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Professor Gerold SCHULER (2004, 2006)

Gerold Schuler (born 09.01.1951 in Innsbruck, Austria) received his approbation as physician and the M.D. degree from the University of Innsbruck, Austria in 1975, and since 1995 he is Head of the Department of Dermatology of the University Hospital of Erlangen, Erlangen, Germany. Already during his dermatology training at the University of Innsbruck G. Schuler started to look at the biology of dendritic cells (DC) (guided by Profs. K. Wolff and G. Stingl), and continued to do so during two sabbaticals at the Rockefeller University (guided by Ralph Steinman) and subsequently upon his return to Europe in 1985. His current main interest is to transfer DC-based immunization strategies into the clinic to treat tumors and HIV infection. His group has been working on improving and standardizing DC vaccines, and has performed a series of clinical trials of DC vaccination, including multicenter trials. Currently, critical variables of DC vaccination such as schedule, maturation stimulus, and the effect of providing T help or depleting regulatory T cells is studied in ongoing 2-armed trials. In addition, RNA transfected DC vaccines are explored. G. Schuler is the coordinator of the gTherapeutics Applicationsh and the gDC Vaccinationh sections in the DC-THERA (Dendritic Cells for Novel Immunotherapies) EU Network of Excellence and the CIMT (Cancer Immunology and Immunotherapy) EU Integrated project, respectively.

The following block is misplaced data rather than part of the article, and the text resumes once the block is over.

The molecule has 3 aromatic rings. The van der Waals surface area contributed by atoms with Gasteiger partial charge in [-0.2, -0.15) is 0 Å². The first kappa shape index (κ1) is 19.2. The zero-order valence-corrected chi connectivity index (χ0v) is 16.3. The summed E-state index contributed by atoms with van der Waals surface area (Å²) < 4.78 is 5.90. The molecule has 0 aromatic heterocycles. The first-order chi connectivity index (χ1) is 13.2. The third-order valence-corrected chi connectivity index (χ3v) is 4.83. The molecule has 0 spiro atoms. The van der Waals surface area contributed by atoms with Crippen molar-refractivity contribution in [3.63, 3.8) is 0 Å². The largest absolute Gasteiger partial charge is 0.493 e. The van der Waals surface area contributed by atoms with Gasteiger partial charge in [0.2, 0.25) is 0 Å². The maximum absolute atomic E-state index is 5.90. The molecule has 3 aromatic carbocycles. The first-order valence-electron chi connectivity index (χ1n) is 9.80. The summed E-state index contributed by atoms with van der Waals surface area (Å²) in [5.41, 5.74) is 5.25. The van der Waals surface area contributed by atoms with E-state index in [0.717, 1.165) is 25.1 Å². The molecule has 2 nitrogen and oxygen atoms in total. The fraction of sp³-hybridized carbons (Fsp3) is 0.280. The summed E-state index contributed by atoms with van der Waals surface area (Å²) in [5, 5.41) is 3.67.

Main scientific findings: Over 20 years these include the following: i) murine epidermal Langerhans cells (LC) mature into potent immunostimulatory dendritic cells (DC) in vitro, resulting in the concept of eDC maturationf which has proven to be a major control point in cellular immunity; ii) DC produce IL-12, a pivotal cytokine in the induction of Th1 responses; iii) LC and spleen DC are myeloid-related cells, which also led us to the discovery that GM-CSF is the key cytokine for (myeloid) DC development, thus allowing for the first generation of DC from hematopoietic precursors; iv) human DC can be generated by using GM-CSF + IL-4 or IL-13 from peripheral blood precursors, and adaption of the method for clinical use; v) first proof of principle that antigen-loaded DC can induce tumor-specific cytotoxic T cells as well as Th1 cells in melanoma patients; and vi) identification and characterization of human CD4+CD25+ regulatory T cells, and demonstration that repetitive injection of semi-mature DC induces regulatory T cells in mice.